Reading the Bible Backwards by Robert Priest and read by the author is a collection of poetry with a unique perspective on how we see things. Priest is a literary poet in the tradition of Neruda and Mayakovsky, a composer of lush love poems, a singer-songwriter, a widely quoted aphorist, a children’s poet, and novelist, Robert Priest is a mainstay of the literary/spoken word/music circuit both in Canada and abroad.
Brilliant, simply brilliant. Between Priest’s lyrical style and a voice that pulls every twist out of the words, there is a fantastic synergy that is far greater than the sum of the parts. The initial subject matter may turn some readers off. Writing the New Testament in reverse or the story of Lot in reverse may seem something more in line with Anton LaVey; Priest manages to use the material to teach or instruct or provide a moral. It is something to see Lot’s wife form from a pillar of salt and watch cities rise from destruction. On the other hand, he writes on the missing punctuation in the Bible, in particular, the question mark — Thou shall not kill? Thou shall not steal?
Priest likes to change the perceptions we have been led to believe by changing one word for a very similar word — sole for soul, angel and angle. In another poem, replacing the word children for bomb creates an entirely different response. In other poems, called meme splices, the reader will follow a familiar pattern of events until a twist is inserted. His control of language is stunning. The rhythm, rhymes, and alliteration are used sparingly but to great effect.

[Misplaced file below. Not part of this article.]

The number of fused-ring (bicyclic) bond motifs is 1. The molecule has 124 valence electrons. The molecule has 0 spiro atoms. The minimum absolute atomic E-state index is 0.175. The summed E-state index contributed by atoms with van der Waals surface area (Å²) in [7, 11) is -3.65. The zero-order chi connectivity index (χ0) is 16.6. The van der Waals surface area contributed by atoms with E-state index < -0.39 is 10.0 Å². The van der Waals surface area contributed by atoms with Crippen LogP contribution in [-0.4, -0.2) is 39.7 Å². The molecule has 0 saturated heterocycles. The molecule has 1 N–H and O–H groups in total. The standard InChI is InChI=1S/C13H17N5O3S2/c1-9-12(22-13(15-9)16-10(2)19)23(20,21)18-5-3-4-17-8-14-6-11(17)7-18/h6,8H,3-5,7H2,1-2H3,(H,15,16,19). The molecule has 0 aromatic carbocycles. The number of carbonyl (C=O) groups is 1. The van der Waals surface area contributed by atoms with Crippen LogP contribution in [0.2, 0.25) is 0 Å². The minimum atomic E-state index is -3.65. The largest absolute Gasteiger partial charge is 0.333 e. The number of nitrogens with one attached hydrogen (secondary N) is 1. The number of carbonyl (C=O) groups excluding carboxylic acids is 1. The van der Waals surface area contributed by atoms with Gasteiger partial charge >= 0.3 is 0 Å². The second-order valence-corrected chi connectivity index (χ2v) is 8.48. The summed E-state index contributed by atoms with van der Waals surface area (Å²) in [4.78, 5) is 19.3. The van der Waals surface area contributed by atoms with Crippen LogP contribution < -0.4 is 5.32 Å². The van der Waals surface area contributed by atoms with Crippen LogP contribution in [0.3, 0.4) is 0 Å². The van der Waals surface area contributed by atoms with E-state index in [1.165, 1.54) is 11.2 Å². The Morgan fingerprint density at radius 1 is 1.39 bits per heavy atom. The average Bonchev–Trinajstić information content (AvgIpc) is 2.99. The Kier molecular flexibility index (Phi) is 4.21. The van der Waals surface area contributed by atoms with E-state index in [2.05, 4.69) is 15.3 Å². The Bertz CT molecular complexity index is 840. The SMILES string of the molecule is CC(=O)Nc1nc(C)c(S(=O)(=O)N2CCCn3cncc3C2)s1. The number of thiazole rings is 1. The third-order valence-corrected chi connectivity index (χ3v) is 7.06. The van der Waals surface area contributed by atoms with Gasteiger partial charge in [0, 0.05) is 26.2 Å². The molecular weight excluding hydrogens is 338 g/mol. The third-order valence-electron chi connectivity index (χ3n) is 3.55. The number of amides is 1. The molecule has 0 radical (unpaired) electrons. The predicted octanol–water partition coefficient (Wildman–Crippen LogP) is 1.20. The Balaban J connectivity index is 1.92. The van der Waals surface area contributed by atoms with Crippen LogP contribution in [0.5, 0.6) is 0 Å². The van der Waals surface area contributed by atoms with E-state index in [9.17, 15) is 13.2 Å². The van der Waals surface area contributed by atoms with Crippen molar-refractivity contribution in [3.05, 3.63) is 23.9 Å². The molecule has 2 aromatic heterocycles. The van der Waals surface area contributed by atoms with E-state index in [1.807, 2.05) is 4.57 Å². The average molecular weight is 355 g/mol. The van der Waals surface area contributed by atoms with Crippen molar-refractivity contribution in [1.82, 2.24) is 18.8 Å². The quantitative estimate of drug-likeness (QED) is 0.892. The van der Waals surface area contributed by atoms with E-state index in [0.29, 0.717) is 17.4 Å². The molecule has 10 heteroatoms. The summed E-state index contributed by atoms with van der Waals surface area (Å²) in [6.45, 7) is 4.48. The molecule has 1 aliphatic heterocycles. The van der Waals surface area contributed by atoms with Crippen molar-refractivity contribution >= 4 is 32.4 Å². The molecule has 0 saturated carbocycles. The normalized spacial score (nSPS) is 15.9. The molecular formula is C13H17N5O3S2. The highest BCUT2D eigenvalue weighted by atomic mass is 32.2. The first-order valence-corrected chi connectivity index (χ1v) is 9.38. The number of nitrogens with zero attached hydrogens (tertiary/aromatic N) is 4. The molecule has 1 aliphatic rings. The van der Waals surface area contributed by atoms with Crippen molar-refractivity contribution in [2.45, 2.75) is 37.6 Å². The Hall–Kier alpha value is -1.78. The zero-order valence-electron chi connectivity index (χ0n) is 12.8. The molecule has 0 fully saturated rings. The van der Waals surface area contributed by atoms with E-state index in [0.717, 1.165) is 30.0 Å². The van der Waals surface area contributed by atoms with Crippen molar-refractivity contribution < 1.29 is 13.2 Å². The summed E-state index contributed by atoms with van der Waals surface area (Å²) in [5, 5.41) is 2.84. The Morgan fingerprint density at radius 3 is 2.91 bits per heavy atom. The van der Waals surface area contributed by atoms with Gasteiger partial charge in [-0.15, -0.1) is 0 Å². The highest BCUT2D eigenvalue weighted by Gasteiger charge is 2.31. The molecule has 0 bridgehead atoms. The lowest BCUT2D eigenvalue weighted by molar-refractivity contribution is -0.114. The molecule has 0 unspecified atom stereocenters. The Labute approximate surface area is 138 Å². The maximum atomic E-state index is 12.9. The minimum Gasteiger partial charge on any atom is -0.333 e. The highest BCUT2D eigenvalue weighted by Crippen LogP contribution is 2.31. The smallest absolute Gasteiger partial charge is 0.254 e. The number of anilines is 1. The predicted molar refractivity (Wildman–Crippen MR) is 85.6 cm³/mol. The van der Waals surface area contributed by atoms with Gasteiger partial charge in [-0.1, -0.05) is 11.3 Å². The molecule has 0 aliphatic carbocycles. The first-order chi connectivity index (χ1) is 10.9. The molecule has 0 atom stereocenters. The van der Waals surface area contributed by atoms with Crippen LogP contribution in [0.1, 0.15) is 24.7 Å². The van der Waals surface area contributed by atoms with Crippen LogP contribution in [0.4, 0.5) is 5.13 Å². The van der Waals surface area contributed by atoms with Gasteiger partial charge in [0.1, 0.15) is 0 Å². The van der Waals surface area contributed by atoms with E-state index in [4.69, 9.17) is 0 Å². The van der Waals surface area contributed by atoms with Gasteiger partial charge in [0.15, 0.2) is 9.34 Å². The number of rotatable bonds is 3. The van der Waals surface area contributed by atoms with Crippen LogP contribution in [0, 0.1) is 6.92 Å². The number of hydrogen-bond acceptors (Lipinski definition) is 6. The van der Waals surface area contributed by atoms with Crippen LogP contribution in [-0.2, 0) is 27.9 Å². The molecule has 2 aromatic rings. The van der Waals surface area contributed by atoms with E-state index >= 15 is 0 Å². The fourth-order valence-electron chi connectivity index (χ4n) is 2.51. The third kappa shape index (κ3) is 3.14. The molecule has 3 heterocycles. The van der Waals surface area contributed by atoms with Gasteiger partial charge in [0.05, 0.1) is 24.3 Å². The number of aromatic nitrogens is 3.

Having the poet read his own work offers the added advantage of the writer using his own voice inflections to highlight what he thought was most important or his meaning that is slightly hidden in words alone. One line that jumped out at me was:
Unleash the Dogs of Poetry
On the murderers of language.
It is an excellent set of lines, and even more so as the author’s voice seemed to emulate the late Jim Morrison.
This collection knocks at defiance’s door. Even the book cover that shows the vinyl album with the book’s title is reminiscent of the backward masking. If you play an album backward, you will hear a Satanic message; what happens when you play the Bible backward. Can anything good come from it? Also interesting is that part of the book was paid for by the Canadian equivalent of the National Endowment of the Arts. My thoughts were of the Maplethrope and the uproar over using tax dollars for “offensive art” or even a censorship test like Ginsberg and other authors. Those thoughts of this vanished when Priest turned to love poems and ended with the song “The Bomb in Reverse.” Priest is not trying to create controversy but instead deliver a message and encourage the reader to think. Reading the Bible Backwards has to be one of the most enjoyable poetry collections I have read in quite some time. There is just enough rebellion to keep it on edge and a writing style that captures the reader. Outstanding.